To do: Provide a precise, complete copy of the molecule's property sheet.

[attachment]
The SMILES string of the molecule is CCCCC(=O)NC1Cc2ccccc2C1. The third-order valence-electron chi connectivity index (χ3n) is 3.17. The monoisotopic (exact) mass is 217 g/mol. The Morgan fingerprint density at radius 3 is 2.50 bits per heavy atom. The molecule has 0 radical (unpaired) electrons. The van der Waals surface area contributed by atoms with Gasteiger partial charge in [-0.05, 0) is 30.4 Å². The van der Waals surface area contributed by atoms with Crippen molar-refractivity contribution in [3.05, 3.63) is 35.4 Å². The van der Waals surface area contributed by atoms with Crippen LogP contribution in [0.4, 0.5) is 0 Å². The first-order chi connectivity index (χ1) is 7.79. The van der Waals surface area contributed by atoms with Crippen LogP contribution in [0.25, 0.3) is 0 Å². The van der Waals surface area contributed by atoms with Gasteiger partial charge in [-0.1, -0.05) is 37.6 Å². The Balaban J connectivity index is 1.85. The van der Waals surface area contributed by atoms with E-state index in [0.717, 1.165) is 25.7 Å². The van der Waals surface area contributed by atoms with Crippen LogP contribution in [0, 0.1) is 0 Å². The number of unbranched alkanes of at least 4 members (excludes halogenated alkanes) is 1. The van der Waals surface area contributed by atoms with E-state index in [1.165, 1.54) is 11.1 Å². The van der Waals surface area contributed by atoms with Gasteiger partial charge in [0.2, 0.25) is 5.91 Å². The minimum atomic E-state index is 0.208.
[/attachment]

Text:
The SMILES string of the molecule is CCCCC(=O)NC1Cc2ccccc2C1. The third-order valence-electron chi connectivity index (χ3n) is 3.17. The monoisotopic (exact) mass is 217 g/mol. The Morgan fingerprint density at radius 3 is 2.50 bits per heavy atom. The molecule has 0 radical (unpaired) electrons. The van der Waals surface area contributed by atoms with Gasteiger partial charge in [-0.05, 0) is 30.4 Å². The van der Waals surface area contributed by atoms with Crippen molar-refractivity contribution in [3.05, 3.63) is 35.4 Å². The van der Waals surface area contributed by atoms with Crippen LogP contribution in [0.4, 0.5) is 0 Å². The first-order chi connectivity index (χ1) is 7.79. The van der Waals surface area contributed by atoms with Crippen LogP contribution in [0.25, 0.3) is 0 Å². The van der Waals surface area contributed by atoms with Gasteiger partial charge in [-0.1, -0.05) is 37.6 Å². The Balaban J connectivity index is 1.85. The van der Waals surface area contributed by atoms with E-state index in [0.717, 1.165) is 25.7 Å². The van der Waals surface area contributed by atoms with Crippen LogP contribution in [0, 0.1) is 0 Å². The number of unbranched alkanes of at least 4 members (excludes halogenated alkanes) is 1. The van der Waals surface area contributed by atoms with E-state index in [1.165, 1.54) is 11.1 Å². The van der Waals surface area contributed by atoms with Gasteiger partial charge in [0.2, 0.25) is 5.91 Å². The minimum atomic E-state index is 0.208.